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Navajo Speakers Work With Duolingo To Preserve Their Native Language

Justin Merriman
Provided by Duolingo
Mable Martin, a teacher at Blanding Elementary School, teaches Navajo to students during a class last month.

One of the oldest languages in North America is at risk of endangerment.

Diné is the most common indigenous language in North America, but is now classified as an endangered language.

Duolingo has been working with the Navajo Nation, who are native speakers, to create a course to help preserve the language. The course is in beta testing and is available for free to people who want to learn the language.

“Whether it’s for strengthening connections to cultural roots, learning more about the local communities in the four corners region, enhancing travel experiences or simply out of curiosity,” according to a Duolingo course description.

The course features skills that teach learners about the culture of the Navajo people and uses audio recorded by native speakers.

The course was developed with San Juan School district educators and students in Blanding, Utah, part of an area known as the Navajo Nation.

Pittsburgh photographer Justin Merriman visited the area last month to document the volunteers who created the course with Duolingo. He said he was struck by the intergenerational effort to revitalize the language.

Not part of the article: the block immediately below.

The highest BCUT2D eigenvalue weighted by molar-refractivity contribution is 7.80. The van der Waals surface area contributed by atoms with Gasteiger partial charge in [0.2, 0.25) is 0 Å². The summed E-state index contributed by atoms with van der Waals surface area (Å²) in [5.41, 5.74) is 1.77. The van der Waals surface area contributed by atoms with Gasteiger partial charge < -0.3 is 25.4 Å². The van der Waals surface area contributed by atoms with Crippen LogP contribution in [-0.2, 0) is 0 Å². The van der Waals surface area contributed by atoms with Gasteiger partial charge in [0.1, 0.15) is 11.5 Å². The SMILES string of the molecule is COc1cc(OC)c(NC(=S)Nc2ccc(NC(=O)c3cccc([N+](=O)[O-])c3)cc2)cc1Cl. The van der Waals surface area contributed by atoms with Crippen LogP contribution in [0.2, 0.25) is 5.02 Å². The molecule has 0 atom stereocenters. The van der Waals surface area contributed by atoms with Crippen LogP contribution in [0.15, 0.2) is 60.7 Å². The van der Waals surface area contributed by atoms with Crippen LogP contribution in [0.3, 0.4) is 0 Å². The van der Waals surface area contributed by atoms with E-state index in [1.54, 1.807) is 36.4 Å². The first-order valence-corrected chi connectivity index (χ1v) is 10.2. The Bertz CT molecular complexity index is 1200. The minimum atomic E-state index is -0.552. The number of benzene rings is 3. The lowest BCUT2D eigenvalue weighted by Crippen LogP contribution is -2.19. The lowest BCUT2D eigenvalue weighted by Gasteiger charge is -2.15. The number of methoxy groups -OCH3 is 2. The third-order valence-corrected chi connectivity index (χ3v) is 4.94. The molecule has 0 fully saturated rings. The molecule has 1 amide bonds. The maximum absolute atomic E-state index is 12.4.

“It was a powerful thing that the students wanted to be involved in this. It also included their parents and grandparents,” he said.

He also photographed cultural events including a traditional healing ceremony that most non-Navajo people are not invited to witness.

“I watched something that would look very similar to the way it looked a 100-plus years ago. I stood there kind of in awe of it. To know that this is still happening in our country, that this beautiful piece of cultural history is still going on is what this is all about,” he said.

Myra Awodey, project manager for Duolingo, said fluency isn’t wasn’t the initial objective.

“Ideally, of course, we would like to take somebody from complete novice to expert fluency level. The course as it is now is very short and it will not make you fluent. This is more of a first step in what we think will be a long-term project,” she said.